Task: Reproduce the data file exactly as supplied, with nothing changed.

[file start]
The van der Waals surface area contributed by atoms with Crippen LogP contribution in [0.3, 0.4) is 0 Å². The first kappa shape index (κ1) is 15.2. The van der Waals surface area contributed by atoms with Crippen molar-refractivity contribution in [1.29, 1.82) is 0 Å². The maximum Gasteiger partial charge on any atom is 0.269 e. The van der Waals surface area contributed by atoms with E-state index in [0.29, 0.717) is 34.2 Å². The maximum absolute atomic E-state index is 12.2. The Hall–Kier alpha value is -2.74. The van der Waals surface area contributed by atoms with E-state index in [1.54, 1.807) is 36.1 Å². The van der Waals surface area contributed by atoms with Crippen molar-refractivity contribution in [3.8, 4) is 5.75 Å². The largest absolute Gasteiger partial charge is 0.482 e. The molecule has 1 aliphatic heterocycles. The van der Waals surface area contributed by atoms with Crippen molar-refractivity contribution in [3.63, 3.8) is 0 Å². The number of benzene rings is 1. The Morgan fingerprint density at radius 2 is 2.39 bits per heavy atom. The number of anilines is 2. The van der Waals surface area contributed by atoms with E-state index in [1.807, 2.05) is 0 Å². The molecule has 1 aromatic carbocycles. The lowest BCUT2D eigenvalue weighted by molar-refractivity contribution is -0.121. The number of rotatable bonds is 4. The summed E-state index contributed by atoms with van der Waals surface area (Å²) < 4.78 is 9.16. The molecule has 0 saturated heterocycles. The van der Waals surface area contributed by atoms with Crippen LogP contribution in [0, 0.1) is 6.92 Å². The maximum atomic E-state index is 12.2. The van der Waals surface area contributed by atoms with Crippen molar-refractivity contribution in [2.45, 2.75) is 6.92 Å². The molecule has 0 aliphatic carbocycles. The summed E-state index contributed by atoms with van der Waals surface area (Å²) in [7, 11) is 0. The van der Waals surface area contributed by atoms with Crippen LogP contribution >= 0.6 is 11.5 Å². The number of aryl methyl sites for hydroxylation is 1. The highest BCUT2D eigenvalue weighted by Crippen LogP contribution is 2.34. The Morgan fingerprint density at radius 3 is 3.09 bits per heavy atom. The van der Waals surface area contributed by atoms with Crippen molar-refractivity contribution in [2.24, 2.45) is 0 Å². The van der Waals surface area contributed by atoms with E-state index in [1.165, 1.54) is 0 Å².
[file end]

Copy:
The van der Waals surface area contributed by atoms with Crippen LogP contribution in [0.3, 0.4) is 0 Å². The first kappa shape index (κ1) is 15.2. The van der Waals surface area contributed by atoms with Crippen molar-refractivity contribution in [1.29, 1.82) is 0 Å². The maximum Gasteiger partial charge on any atom is 0.269 e. The van der Waals surface area contributed by atoms with E-state index in [0.29, 0.717) is 34.2 Å². The maximum absolute atomic E-state index is 12.2. The Hall–Kier alpha value is -2.74. The van der Waals surface area contributed by atoms with E-state index in [1.54, 1.807) is 36.1 Å². The van der Waals surface area contributed by atoms with Crippen molar-refractivity contribution in [3.8, 4) is 5.75 Å². The largest absolute Gasteiger partial charge is 0.482 e. The molecule has 1 aliphatic heterocycles. The van der Waals surface area contributed by atoms with Crippen molar-refractivity contribution in [3.63, 3.8) is 0 Å². The number of benzene rings is 1. The Morgan fingerprint density at radius 2 is 2.39 bits per heavy atom. The number of anilines is 2. The van der Waals surface area contributed by atoms with E-state index in [1.807, 2.05) is 0 Å². The molecule has 1 aromatic carbocycles. The lowest BCUT2D eigenvalue weighted by molar-refractivity contribution is -0.121. The number of rotatable bonds is 4. The summed E-state index contributed by atoms with van der Waals surface area (Å²) < 4.78 is 9.16. The molecule has 0 saturated heterocycles. The van der Waals surface area contributed by atoms with Crippen LogP contribution in [0, 0.1) is 6.92 Å². The maximum atomic E-state index is 12.2. The van der Waals surface area contributed by atoms with Crippen molar-refractivity contribution in [2.45, 2.75) is 6.92 Å². The molecule has 0 aliphatic carbocycles. The summed E-state index contributed by atoms with van der Waals surface area (Å²) in [7, 11) is 0. The van der Waals surface area contributed by atoms with Crippen LogP contribution >= 0.6 is 11.5 Å². The number of aryl methyl sites for hydroxylation is 1. The highest BCUT2D eigenvalue weighted by Crippen LogP contribution is 2.34. The Morgan fingerprint density at radius 3 is 3.09 bits per heavy atom. The van der Waals surface area contributed by atoms with Crippen molar-refractivity contribution in [2.24, 2.45) is 0 Å². The van der Waals surface area contributed by atoms with E-state index in [1.165, 1.54) is 0 Å².